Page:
A gushingly worded report on a political leader put out by the BBC on November 15 has received ecstatic welcome by netizens all over the world, as reflected by the way they have been filling Web sites, Facebook, twitter and other social networks with admiring references to it. It landed in my email inbox also, sent by a young Indian politician with ambitions to make it to the top. I had to tell him that instead of passing it on to persons of my ilk, he should rather send it to our President Pranab Mukherjee who could then commend it to our VVIPs, after setting an example himself. Let me relieve you of your suspense.
The BBC report is on the simple and austere lifestyle led by President of Uruguay Jose Mujica who has already earned the sobriquet of “the poorest president”.
Just go through a few snippets culled from the report: Rejecting the luxurious official mansion for the President, he lives in his wife’s small house, off a dirt road outside the capital, Montevideo, giving away 90 per cent of his pay to charity.
The BBC correspondent found the laundry strung outside the house, with only two police officers and a three-legged dog, to keep watch outside. The water comes from a well in a yard, overgrown with weeds.
“I’m called the poorest president”, he is quoted as saying, “but I don't feel poor. Poor people are those who only work to try to keep an expensive lifestyle, and always want more and more…This is a matter of freedom. If you don't have many possessions then you don't need to work all your life like a slave to sustain them, and therefore you have more time for yourself.”
Now let the camera pan to another President, Mahmoud Ahmadinajad of Iran. The Fox TV of the US, no respecter of persons, was forced to go ga-ga about him when it saw that he too lived in a simple house, where he has put only two ordinary chairs to receive visitors. His wife prepares and gives in a paper bag some sandwiches or bread with olive oil and cheese. He eats and enjoys it “with all happiness”.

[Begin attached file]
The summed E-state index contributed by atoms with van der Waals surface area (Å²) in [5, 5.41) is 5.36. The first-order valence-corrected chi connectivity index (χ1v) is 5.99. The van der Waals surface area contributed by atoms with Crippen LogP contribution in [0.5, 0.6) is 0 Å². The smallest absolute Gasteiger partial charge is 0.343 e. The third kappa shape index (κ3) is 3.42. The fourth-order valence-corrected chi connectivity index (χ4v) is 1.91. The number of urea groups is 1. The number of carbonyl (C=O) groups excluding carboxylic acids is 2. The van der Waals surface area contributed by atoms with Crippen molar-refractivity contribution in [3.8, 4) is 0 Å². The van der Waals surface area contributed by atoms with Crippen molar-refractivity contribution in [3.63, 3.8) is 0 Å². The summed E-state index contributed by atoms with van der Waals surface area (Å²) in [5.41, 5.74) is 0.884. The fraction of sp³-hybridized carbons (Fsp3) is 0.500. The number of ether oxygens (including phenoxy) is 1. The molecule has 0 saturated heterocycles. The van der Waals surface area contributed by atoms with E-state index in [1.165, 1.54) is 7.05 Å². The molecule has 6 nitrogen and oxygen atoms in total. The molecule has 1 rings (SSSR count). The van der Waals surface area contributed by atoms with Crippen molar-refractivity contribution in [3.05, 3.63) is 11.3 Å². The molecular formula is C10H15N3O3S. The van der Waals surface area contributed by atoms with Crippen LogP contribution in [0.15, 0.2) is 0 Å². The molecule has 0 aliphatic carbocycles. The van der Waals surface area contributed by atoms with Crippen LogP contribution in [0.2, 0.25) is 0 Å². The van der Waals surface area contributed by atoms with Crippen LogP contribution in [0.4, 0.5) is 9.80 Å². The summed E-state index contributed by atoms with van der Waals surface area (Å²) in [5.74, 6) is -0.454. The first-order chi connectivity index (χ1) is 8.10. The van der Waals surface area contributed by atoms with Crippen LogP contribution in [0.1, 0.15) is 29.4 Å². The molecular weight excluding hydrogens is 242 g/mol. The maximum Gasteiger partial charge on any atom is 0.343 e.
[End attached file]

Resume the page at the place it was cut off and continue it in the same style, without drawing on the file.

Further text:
He looks into the mirror and tells himself every morning: “Remember, you're nothing more than a servant, the day ahead of you is filled with a heavy responsibility, namely to serve the Iranian nation.”
He has handed over the President's Aircraft to carry cargo and flies in ordinary airlines in the cattle class, made famous by Shashi Tharoor.
India too, (what seem like) some eons ago, had a person called Mohandas Karamchand Gandhi (does the name ring a bell, folks?) who adopted the half-naked fakir’s mode of living, braving sun and rain and hot and cold weather, preferred to live in bhangi (sweepers’) colony right in the nation’s capital, New Delhi, and made even the Viceroy, Lord Mountbatten, visit him there and sit cross-legged in his presence.
He walked barefoot over bushes and thorns all over Noakhali to bring solace to those devastated by communal violence. He wanted the Viceroy’s and Governors’ sprawling and cavernous mansions to be converted into hospitals and the country’s rulers to live in modest houses and lead frugal lives. How would he react when he finds India’s political and governing classes, and business tycoons, given to vulgar display of power or pelf? Would he not die a hundred deaths seeing those who swear by his name and have even exploited it to create a dynasty, arrogantly and unapproachably throwing their weight about on the national stage?
Imagine him standing on the side of one of our roads when the President, the Prime Minister or a Chief Minister, or even a Minister, passes by in a two kilometre long motorcade with red lights blazing and sirens blaring, exposing their sovereign masters — the people — to hardship by making them stand for long periods and even blocking ambulances carrying emergency cases to hospitals? How will he, who lived like the poorest in the land, feel when he sees political and governing classes corner all the luxuries and leave the aam aadmi in the lurch — sans electricity, sans drinking water, sans security, sans polite dealings from public servants and sans honest and effective governance?